Ramallah (AsiaNews/Agencies) – Palestinian intellectuals and writers gathered yesterday in Ramallah to read poems and call for the release of Palestinian artist, curator, and poet Ashraf Fayadh, 35, who was convicted and sentenced to death in Saudi Arabia.
For fellow Palestinian poet Mahmoud Abu Hashhash, no poet "should be punished for his creation" but awarded for his art.
Thursday's readings in the city of Ramallah were part of a campaign launched by the International Literature Festival in Berlin for works of Ashraf Fayadh to be read in 42 countries to press that his life be spared.
Fayadh’s family is originally from Gaza, but he was born in Saudi Arabia and has been living and working in the southwestern Saudi city of Abha
Human Rights Watch said that Fayadh was convicted and sentenced to death on charges of blasphemy, spreading atheism spread and illicit relations with some women, whom he photographed with his mobile phone.
He is expected to be executed by beheading. According to some sources, a panel of judges is set to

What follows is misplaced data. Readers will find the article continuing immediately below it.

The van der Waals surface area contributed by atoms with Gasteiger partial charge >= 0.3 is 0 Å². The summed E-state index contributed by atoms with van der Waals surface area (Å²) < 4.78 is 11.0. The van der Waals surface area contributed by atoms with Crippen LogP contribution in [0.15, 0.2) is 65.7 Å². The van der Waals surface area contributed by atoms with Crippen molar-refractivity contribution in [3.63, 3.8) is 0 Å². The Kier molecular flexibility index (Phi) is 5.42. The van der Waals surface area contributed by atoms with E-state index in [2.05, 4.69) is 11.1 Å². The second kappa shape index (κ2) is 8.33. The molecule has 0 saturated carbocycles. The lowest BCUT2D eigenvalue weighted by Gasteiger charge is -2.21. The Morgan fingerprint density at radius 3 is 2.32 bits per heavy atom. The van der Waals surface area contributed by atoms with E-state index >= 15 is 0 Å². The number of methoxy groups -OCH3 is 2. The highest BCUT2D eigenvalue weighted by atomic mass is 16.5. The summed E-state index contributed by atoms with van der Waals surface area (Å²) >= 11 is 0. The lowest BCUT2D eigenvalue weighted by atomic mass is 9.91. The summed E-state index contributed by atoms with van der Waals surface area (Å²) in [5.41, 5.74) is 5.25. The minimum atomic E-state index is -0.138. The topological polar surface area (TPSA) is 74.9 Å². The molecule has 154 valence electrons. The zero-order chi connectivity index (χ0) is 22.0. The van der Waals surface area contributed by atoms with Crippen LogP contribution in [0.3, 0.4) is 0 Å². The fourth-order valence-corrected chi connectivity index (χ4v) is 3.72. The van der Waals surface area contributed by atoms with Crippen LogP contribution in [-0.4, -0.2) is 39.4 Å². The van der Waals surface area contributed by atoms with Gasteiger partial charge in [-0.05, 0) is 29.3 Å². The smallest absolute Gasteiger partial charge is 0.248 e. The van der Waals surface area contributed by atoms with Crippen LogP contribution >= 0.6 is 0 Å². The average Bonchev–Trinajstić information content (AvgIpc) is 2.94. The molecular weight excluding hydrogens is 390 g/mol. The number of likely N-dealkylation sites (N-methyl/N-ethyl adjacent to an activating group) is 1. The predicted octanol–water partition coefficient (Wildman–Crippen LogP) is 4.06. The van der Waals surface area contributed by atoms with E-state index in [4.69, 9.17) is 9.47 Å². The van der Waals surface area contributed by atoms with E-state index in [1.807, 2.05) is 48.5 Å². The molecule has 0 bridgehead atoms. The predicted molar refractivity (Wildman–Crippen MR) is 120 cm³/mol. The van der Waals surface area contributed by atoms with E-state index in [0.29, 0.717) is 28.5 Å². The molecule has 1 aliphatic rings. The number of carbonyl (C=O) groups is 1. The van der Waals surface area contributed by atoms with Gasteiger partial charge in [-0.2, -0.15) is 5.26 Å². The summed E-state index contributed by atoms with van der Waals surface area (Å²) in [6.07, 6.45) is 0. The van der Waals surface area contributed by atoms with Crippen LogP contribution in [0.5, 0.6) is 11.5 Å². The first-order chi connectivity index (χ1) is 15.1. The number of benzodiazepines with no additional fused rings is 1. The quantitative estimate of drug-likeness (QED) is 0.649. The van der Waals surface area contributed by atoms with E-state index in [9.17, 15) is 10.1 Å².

For the Saudi authorities he is also guilty of "apostasy”, i.e. renouncing the Muslim faith. During his trial, he was denied legal counsel in violation of international and Saudi law.
The reasons for Fayadh’s arrest and imprisonment are contested, emanating from a personal dispute with another artist, which escalated into the larger accusation of apostasy and blasphemy, including by the Saudi religious police.
In February 2014, one hundred Arab intellectuals demanded his release from Saudi prison. The PEN American Center sent a letter to President Obama in December 2015 calling on him to press Saudi Arabia’s ruler, King Salman, to release Fayadh.
Last year, Saudi Arabia executed more than 150 people. earlier this month, Saudi authorities executed 47 people accused of "terrorism,” including Shia leader Sheikh Nimr al-Nimr, an important Saudi dissident, whose death led to a row between Sunni Saudi Arabia and Shia Iran, possibly aggravating tensions in the Middle East.
For years, major human rights organisations and many Western governments have been trying to get Wahhabi-ruled Saudi Arabia to implement fairer trial procedures and more humane executions.
Saudi Arabia, which enforces strict Islamic law (Sharia), is the only country in the world where the death penalty entails public beheading.
Capital punishment is imposed on those found guilty of murder, armed robbery, rape, drug trafficking, as well as witchcraft and sodomy.
Lesser felonies, like theft or opinion-related offences, in addition to jail time, can be punished by amputation of the hand or public flogging.